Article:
Media and Politics in America: A Reference Handbook

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ABC-CLIO, 2003 - 237 pages

Where mass media and politics intersect is a distinctly American brand of political communication. Media and Politics in America: A Reference Handbook examines the major events, people, controversies, and resources of political communication from the Revolutionary War to the election of 2000. It follows the adoption of the First Amendment, the emergence of the penny press, women's suffrage, the selection of presidential candidates, the advent of radio and television, and the influence of the Internet.

Readers will find government documents, Supreme Court cases, campaign statistics, media trends, and public opinion polls. The chapter on resources and the directory of organizations are extensive.

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Contents

1 History and Evolution of Political Communication
1
2 Problems in Political Communication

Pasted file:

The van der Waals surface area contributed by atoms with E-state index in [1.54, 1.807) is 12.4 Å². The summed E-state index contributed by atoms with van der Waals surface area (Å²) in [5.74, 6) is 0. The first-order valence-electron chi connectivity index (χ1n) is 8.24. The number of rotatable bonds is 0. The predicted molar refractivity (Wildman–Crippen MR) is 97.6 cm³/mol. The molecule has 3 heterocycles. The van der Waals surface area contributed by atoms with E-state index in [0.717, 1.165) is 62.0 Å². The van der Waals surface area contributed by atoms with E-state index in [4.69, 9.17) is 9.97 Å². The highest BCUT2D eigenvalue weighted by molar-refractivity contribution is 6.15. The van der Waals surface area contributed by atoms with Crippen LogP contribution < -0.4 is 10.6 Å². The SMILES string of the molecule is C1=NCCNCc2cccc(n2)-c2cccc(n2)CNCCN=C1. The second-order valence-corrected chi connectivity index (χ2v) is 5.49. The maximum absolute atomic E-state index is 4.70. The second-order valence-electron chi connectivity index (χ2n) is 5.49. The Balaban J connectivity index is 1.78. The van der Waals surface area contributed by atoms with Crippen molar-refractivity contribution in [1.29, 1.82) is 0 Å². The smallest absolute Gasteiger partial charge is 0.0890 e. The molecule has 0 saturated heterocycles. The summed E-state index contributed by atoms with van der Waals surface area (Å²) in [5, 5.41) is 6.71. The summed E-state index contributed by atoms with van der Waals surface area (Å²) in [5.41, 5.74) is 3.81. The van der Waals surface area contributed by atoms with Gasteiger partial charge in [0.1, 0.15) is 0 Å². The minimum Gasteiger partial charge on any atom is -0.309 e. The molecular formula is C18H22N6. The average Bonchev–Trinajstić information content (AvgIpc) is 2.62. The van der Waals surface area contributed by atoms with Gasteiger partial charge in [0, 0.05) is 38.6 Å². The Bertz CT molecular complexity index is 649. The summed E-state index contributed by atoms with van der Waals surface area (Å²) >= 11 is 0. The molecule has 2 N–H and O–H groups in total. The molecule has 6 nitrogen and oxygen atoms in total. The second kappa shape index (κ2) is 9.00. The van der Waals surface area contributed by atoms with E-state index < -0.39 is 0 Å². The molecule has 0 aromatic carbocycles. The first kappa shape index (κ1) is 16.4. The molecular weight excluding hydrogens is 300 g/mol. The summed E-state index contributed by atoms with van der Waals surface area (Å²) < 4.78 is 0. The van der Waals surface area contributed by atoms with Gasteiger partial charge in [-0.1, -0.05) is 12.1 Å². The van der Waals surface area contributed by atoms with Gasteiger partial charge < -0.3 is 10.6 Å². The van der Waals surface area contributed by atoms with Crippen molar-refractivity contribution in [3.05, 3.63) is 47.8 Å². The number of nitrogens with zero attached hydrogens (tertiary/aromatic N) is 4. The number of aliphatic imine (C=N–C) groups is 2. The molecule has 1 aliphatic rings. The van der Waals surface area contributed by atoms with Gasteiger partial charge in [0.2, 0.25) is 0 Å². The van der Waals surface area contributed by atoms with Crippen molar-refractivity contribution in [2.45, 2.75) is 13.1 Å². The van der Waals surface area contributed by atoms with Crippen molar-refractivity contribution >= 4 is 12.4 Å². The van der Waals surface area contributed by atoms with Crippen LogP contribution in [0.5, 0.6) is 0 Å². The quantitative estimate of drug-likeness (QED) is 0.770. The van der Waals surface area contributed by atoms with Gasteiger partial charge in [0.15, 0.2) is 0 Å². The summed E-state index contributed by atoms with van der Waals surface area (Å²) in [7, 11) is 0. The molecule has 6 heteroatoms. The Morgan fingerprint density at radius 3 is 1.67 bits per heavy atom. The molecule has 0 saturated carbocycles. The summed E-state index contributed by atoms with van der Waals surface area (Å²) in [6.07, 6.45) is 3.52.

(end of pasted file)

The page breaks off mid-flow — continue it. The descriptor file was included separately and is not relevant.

33
3 The Process of News Communication
55
4 Chronology
85
5 Biographical Sketches
101
6 Legal Documents and Court Cases
135
7 Associations and Organizations
161
8 Print and Nonprint Resources
183
Index
225
About the Author
238
Copyright

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Page 9 - My paramount object in this struggle is to save the Union, and is not either to save or destroy slavery. If I could save the Union without freeing any slave I would do it...
Page 4 - The basis of our government being the opinion of the people, the very first object should be to keep that right ; and were it left to me to decide whether we should have a government without newspapers, or newspapers without a government, I should not hesitate a moment to prefer the latter.
Page 137 - The most stringent protection of free speech would not protect a man in falsely shouting fire in a theatre and causing a panic.
Page 141 - Freedom of speech on the radio must be broad enough to provide full and equal opportunity for the presentation to the public of all sides of public issues. Indeed, as one licensed to operate in a public domain, the licensee has assumed the obligation of presenting all sides of important public questions, fairly, objectively, and without bias.
Page 90 - The question in every case is whether the words used are used in such circumstances and are of such a nature as to create a clear and present danger...

About the author (2003)

Guido H. Stempel III is distinguished professor emeritus in the E. W. Scripps School of Journalism at Ohio University, is currently director of the Scripps Survey Research Center at Ohio University.

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